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On student sections.

Boiled Sports has some fun with the first game notes publication of the "Crimson Guard." I would jump to the defense of the IU students, but...well, my curmudgeonliness on this issue is pretty well documented. I want students to show up, wear crimson, and make lots of noise, and that’s it. I don’t like the Cameron Crazies and I especially don’t like the half-baked imitations of the Cameron Crazies that now are considered mandatory at all schools.

Amazingly enough, I do have some points of agreement with BS. Including:

  • "Purdont" is lame. "Purdouchebags" has a bit more bite.
  • It’s silly to have to teach students how to cheer. Again, IU managed to develop a nice homecourt advantage for 40 years without this crap. Still, this is a matter of the pot calling the kettle black. From the Paint Crew website:
-When the Boilers are shooting free throws, make your arm form the "L" shape as if you were about to do the "Boiler Up" motion. When we hit the free throw, yell "whoosh, boiler up" and actually do the "boiler up" motion, then clap four times.

When the Boilers win the tip, it has been a tradition for a few years for one of our members to start a "Lets go Boilers" *clap, *clap, *clap *clap *clap chant. If we lose the tip, just get as loud as possible.

When DJ Byrd does something cool, flap your arms like in Angels in the Outfield, but do not hit those people next to you.

When a player on the opposing team fouls out, be sure to walk them off the court, yelling "left" and "right" for every step made by the left and right feet.
-When Mark Wohlford does something, howl like a wolf.

Again, silly, but it’s par for the course for these contrived, named student sections. It's interesting that the "IU sucks" chant, which seems to crop up in Mackey regardless of the opponent, isn't an official Paint Crew cheer.

As for other issued raised by BS and in the comments:
  • Purdue’s "national championship": It would have been more precise for the Crimson Guard to say that Purdue has won "no NCAA championships." Purdue does indeed consider itself the 1932 national champions based on a mythical national championship awarded by an organization called the Helms Foundation. "Mythical" championships decided the college football title for decades, and some would say the BCS still is a mythical, rather than true, championship. The problem with Purdue’s claim is that the Helms Foundation didn’t exist until the late 1930s. At that point, with the help of historians, the Helms Foundation awarded "retroactive" national championships for the past. If Purdue wants to claim that as a national title, hey, it’s a free country. Still, it’s indisputably true that Purdue has never won a national championship that it knew it was playing for. There was no Keith Smart-type deciding moment, no trophy, no newspaper headlines from 1932 celebrating Purdue’s win. Just the decision of a bunch of historians years later. However dusty IU’s banners are (and, I might add, two of IU’s title banners are less dusty than Purdue’s 1980 Final Four trophy), every IU championship team came through when it knew the title was on the line.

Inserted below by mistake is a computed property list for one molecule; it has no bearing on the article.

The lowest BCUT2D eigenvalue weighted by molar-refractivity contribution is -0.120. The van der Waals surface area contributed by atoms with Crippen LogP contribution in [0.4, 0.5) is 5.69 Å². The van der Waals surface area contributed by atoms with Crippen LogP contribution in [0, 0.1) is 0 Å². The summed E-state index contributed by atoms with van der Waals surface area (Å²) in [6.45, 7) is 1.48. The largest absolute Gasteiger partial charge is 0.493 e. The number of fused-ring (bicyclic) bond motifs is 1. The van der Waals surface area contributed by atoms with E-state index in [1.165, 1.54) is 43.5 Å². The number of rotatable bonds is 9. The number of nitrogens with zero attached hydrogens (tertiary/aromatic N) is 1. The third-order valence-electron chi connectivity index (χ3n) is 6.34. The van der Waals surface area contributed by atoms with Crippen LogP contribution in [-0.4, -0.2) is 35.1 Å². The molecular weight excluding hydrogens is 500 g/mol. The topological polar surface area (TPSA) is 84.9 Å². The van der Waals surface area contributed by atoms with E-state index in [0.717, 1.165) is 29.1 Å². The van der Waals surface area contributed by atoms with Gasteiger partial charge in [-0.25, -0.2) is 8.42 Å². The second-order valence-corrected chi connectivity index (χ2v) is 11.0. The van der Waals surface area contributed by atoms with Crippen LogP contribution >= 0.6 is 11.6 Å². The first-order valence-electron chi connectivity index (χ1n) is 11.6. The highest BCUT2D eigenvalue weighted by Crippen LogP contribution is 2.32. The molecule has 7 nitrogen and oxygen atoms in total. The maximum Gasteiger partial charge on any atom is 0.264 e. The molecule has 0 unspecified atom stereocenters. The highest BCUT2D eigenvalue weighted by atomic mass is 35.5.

• The size of IU’s student section: for years, IU has allocated 7800 seats for students. I think many people who aren’t familiar with Assembly Hall think that IU students are limited to the bleachers on the floor. That’s not true. The student section includes the south end bleachers on the floor, about one third of the east main level, and the vast majority of both balconies. IU students have long complained about the lack of a contiguous student section, but IU always has been generous in its allocation of student tickets. For reference, Mackey Arena seats 14,400, which means that IU’s student ticket allotment would take up over half of the entire capacity of Mackey. Unfortunately, the downturn of the program has led to a decline in student ticket demand. Still compared to other schools, IU’s student support remains strong. For the worst team in school history last season, IU sold over 4,000 student tickets. According to this Purdue Exponent article from 2001 (I don’t know if it’s changed since then), Purdue’s student ticket alottment is about 3,000. It’s fun to kick IU’s program while it is down–I know this because I did plenty of kicking of Purdue in the last decade--but IU’s fan support compared to the performance on the court has been very good.
  • "Being an original idiot makes you sound like a southern Indiana hillrat. Oh, wait...." I'll give Boiled Sports credit for persistence on this front. Through comments like this over the years, they have tried to cultivate (heh) the impression that the Tippecanoe County Insititute of Bovine Husbandry and Book Lernin' somehow is more urbane than the school that is best known for business and the liberal and fine arts. I don't concede that there's anything wrong with being a "southern Indiana hillrat." It's a much more beautiful part of the state than the space occupied by John Deere U. All that said, IU's student body is comprised of students from all over the state, nation, and world, much like Purdue's. The main difference is that no one at IU gets academic credit for castrating a hog. But yeah, IU's the hick school.